In Nova Graphica, a comics anthology about the Canadian province Nova Scotia that released this week, Laura Ķeniņš both edited the anthology and contributed a comic for it.
“I wouldn’t say that I’ve viewed myself as either thing first or over the other,” Ķeniņš said. “I would say with this book that’s coming out, I’d view myself first and foremost as editor on this project.”
Ķeniņš, based in Toronto, Canada, has led a career that has synergized cartooning, comics editorial work and journalism, and in her latest project, Nova Graphica, all of those passions have coalesced.
Ķeniņš has put out three major comics: She Wants to Tell Me, from 2014, about two women who meet through finding an ear, Alien Beings, about “divorce, aliens and the 90s” and from 2015 and Steam Clean, her longest work, clocking in at 84 pages, in 2017. She has also worked as a journalist and editor for a slew of magazines and websites in Canada and Latvia like C Magazine and Studija.
Nova Graphica’s origin starts with Ķeniņš’ 10 years spent living in Nova Scotia. She started working on the anthology just as she was moving from Nova Scotia to Toronto, “oddly enough,” she said.
“It’s looking at changing the perception of this typically imagined history around the province that’s really heavy on this folksy, down-home, fishermen-type image, and white British military conquests and that kind of thing and looking into alternative histories and social history and folklore and different aspects of history,” Ķeniņš said.
The anthology, provided to me early and at no cost by Conundrum, features an eclectic collection of stories that mixes zoomed-out, historical biography, weird, creepy ghost stories and more intimate stories. It collects work from creators who create comics or got their start making comics in Nova Scotia, Ķeniņš said. She knew most of them beforehand, but she ended up meeting the rest through the publisher Conundrum and lucky happenstance.
“I had a friend of mine who was not a comic artist, but we’d been in a short-lived writers group that we started a few years, and she just mentioned off-hand she’d been working with an artist who I didn’t know, where she’d been writing the script and the artist had been illustrating it and that seemed like a perfect fit for the book,” Ķeniņš said.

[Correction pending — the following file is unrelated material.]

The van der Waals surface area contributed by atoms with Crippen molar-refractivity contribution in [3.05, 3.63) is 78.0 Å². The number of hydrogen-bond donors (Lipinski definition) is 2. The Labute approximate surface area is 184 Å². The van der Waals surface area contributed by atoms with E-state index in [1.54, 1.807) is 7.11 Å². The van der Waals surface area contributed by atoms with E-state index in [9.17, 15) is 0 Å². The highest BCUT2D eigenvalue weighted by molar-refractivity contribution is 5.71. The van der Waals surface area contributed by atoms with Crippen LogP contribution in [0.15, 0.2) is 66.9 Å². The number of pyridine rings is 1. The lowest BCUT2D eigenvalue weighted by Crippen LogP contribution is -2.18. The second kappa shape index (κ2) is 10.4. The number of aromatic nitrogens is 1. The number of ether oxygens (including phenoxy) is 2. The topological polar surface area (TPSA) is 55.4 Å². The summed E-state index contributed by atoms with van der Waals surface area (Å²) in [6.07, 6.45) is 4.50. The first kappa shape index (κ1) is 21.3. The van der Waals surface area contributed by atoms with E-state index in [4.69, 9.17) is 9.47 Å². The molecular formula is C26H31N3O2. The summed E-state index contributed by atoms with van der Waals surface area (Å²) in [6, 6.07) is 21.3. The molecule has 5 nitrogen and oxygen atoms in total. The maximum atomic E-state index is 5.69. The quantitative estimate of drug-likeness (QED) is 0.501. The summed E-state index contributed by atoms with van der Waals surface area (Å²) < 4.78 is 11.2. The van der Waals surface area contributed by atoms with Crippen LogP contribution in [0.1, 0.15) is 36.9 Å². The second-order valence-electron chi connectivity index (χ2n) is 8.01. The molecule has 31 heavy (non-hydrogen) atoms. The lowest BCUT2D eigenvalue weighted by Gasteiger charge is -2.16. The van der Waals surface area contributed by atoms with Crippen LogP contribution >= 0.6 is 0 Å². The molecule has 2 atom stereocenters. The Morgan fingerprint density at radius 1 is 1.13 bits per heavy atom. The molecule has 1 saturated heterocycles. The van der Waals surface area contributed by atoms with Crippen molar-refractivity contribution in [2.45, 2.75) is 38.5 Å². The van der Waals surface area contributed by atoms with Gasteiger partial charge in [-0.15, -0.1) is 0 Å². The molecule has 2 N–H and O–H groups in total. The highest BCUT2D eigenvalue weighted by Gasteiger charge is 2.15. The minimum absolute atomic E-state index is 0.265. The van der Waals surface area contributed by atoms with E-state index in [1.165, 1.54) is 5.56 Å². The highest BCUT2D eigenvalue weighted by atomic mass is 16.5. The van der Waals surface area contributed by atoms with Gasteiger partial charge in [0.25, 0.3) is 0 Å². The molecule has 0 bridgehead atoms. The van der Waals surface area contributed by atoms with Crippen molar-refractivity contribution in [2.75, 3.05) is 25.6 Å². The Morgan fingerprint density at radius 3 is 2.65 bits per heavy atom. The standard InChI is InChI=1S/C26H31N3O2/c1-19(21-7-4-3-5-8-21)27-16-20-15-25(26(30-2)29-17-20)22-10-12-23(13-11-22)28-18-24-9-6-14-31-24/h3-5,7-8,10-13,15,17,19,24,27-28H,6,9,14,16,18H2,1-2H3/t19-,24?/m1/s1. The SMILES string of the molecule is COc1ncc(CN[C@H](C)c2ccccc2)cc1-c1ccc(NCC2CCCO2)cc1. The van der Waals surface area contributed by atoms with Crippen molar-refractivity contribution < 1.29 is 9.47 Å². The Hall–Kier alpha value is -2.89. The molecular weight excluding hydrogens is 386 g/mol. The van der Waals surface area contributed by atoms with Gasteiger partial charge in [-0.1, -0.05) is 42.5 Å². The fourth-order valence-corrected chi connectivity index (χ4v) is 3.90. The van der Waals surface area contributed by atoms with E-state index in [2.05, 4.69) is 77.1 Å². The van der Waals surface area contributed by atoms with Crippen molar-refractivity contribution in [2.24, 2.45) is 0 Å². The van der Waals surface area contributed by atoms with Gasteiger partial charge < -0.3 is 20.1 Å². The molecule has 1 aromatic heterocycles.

Ķeniņš’ contribution to the anthology, a research-heavy comic about the history of the province, features neat, black-and-white linework as opposed to the eclectic colored pencil artwork in previous comics of hers like Steam Clean. The black-and-white work in this anthology actually represents a return to form for Ķeniņš, who worked exclusively in black-and-white in her teenage years and early 20s because doing that with a photocopie was the most affordable route at the time, she said. It was in her comics released from 2014 to 2017 that she took advantage of a unique colored pencil art style.
“I think part of it was that I was teaching little kids at the time, too, and just sort of ended up doing a lot of playing around with the materials they had around for that,” Ķeniņš said. “Stuff like colored pencils.”
Steam Clean is an evocative, pretty and challenging book about womanhood that follows a group of people spending a day at a sauna. It features a lot of interesting, difficult conversations and really comes together nicely thanks to the lovely art.
“I was living in Latvia at the time and traveling somewhat regularly to Finland and Estonia, at one point, for artistic work and residencies and friendships and collaborations, and got really into saunas, essentially” she said, laughing. “I really wanted to work on a story that was set in the sauna and looking at it as a women’s space and the stories that come out of that space.”
Nova Graphica is interesting on its own merits as a collection of comics that give the reader a different look at Nova Scotia, but it’s also interesting in how it combines so much of the work Ķeniņš has done throughout her career.
“I’ve done a little bit of editorial work with comics aside from this project, but most of my editing work has been more in journalism and publishing and other things like book publishing and some other things like marketing, so it’s quite different for the most part,” Ķeniņš said. “But certainly informs stuff, especially this book, which I don’t think would have been something that came up without my years of working in journalism in Nova Scotia.”
images courtesy of Laura Ķeniņš conundrum. you can buy nova graphica by clicking here.
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